Do our minds extend beyond our brains? In a series of publications, Mark Rowlands has argued that the correct answer to this question is an affirmative one. According to Rowlands, certain types of operations on bodily and worldly structures should be considered to be proper and literal parts of our cognitive and mental processes. In this article, I present and critically evaluate Rowlands' position.
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  7. Sainsbury on Thinking About an Object.Tim Crane - 2008 - Critica 40 (120):85-95.
    R.M. Sainsbury's account of reference has many compelling and attractive features. But it has the undesirable consequence that sentences of the form "x is thinking about y" can never be true when y is replaced by a non-referring term. Of the two obvious ways to deal with this problem within Sainsbury's framework, I reject one and endorse the other. This endorsement is also within the spirit of Sainsbury's account of reference. /// La explicación que ofrece R.M. Sainsbury de la referencia (...)
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  8. Thinking and Doing. [REVIEW]D. D. G. - 1977 - Review of Metaphysics 31 (2):313-314.
    The author’s purpose is to search out patterns of the world and the various manifestations of experience. How he sets out to do this is to develop a "network of theories about the most fundamental aspects of critical thinking." What this entails is a highly technical approach that requires the reader to have a firm grasp of formal logic. Castañeda, however, does present his theories and principles in a way that the reader is not overwhelmed with symbolic notation. The author, (...)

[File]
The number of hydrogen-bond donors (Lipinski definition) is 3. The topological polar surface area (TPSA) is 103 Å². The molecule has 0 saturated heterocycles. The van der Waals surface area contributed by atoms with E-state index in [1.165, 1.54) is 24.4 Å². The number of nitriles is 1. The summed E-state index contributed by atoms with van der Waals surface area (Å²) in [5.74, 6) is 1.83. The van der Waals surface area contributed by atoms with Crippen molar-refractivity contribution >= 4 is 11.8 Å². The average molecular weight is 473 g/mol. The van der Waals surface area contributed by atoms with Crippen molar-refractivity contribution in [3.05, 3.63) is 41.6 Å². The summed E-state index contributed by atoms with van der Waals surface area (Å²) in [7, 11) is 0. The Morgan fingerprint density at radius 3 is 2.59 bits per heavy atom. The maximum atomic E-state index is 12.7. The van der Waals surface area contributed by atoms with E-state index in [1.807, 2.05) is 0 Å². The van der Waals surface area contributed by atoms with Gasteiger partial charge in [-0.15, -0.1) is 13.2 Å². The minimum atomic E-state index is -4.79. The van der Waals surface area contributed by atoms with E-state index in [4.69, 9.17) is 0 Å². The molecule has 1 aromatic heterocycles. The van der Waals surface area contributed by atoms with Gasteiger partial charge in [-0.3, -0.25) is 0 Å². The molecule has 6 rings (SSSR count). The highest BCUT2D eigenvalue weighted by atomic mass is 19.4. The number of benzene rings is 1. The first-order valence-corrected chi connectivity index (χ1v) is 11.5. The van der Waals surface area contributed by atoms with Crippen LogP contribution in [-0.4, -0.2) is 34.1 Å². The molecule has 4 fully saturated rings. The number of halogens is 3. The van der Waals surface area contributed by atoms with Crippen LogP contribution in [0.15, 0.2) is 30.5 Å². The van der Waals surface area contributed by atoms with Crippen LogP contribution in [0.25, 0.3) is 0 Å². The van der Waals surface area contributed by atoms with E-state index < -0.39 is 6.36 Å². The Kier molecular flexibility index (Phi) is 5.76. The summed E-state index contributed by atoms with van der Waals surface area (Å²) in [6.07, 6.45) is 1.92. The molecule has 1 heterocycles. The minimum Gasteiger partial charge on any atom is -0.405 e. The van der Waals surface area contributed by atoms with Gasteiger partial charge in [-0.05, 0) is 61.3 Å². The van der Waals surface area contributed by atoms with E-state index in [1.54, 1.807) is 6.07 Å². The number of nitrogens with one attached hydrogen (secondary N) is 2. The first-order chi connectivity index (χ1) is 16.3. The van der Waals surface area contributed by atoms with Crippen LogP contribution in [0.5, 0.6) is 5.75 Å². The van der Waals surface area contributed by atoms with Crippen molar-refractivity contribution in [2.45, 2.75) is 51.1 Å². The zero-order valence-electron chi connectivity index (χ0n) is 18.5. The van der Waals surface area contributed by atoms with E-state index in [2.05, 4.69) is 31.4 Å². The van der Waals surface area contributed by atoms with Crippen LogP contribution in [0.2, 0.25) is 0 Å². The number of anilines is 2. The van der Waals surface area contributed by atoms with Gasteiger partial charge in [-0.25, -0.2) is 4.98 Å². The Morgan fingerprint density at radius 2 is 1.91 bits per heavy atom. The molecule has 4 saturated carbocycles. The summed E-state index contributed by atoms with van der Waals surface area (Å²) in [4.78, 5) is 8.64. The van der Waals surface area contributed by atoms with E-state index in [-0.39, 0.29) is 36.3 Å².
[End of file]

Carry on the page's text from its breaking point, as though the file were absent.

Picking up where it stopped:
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  9. What Is the Phenomenology of Thought?Pierre Jacob - 1998 - Philosophy and Phenomenological Research 58 (2):443-448.
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  10. Singular Thought.Tim Crane & Jody Azzouni - 2011 - Aristotelian Society Supplementary Volume 85 (1):21-43.
    A singular thought can be characterized as a thought which is directed at just one object. The term ‘thought’ can apply to episodes of thinking, or to the content of the episode (what is thought). This paper argues that episodes of thinking can be just as singular, in the above sense, when they are directed at things that do not exist as when they are directed at things that do exist. In this sense, then, singular thoughts are not object-dependent.
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  11. Intentionalism.Tim Crane - 2009 - In Brian McLaughlin & Ansgar Beckermann (eds.), The Oxford Handbook to the Philosophy of Mind. Oxford: Oxford University Press. pp. 474-93.
    The central and defining characteristic of thoughts is that they have objects. The object of a thought is what the thought concerns, or what it is about. Since there cannot be thoughts which are not about anything, or which do not concern anything, there cannot be thoughts without objects. Mental states or events or processes which have objects in this sense are traditionally called ‘intentional,’ and ‘intentionality’ is for this reason the general term for this defining characteristic of thought. Under (...)
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  12. "LOT2" by Jerry A. Fodor. [REVIEW]Tim Crane - 2009 - The Times Literary Supplement 1.
    In G.K. Chesterton’s The Man who was Thursday, six of the seven anarchists named after different days of the week turn out to be secret policemen. Chesterton’s hero Syme finds himself opposed to not just a disparate group of anarchists, but to the unified forces of authority. A similar thing seems to have happened in recent years to Jerry Fodor. When Fodor published The Language of Thought in 1975 his targets were, as he says, ‘a mixed bag’: reductionists, behaviourists, empiricists, (...)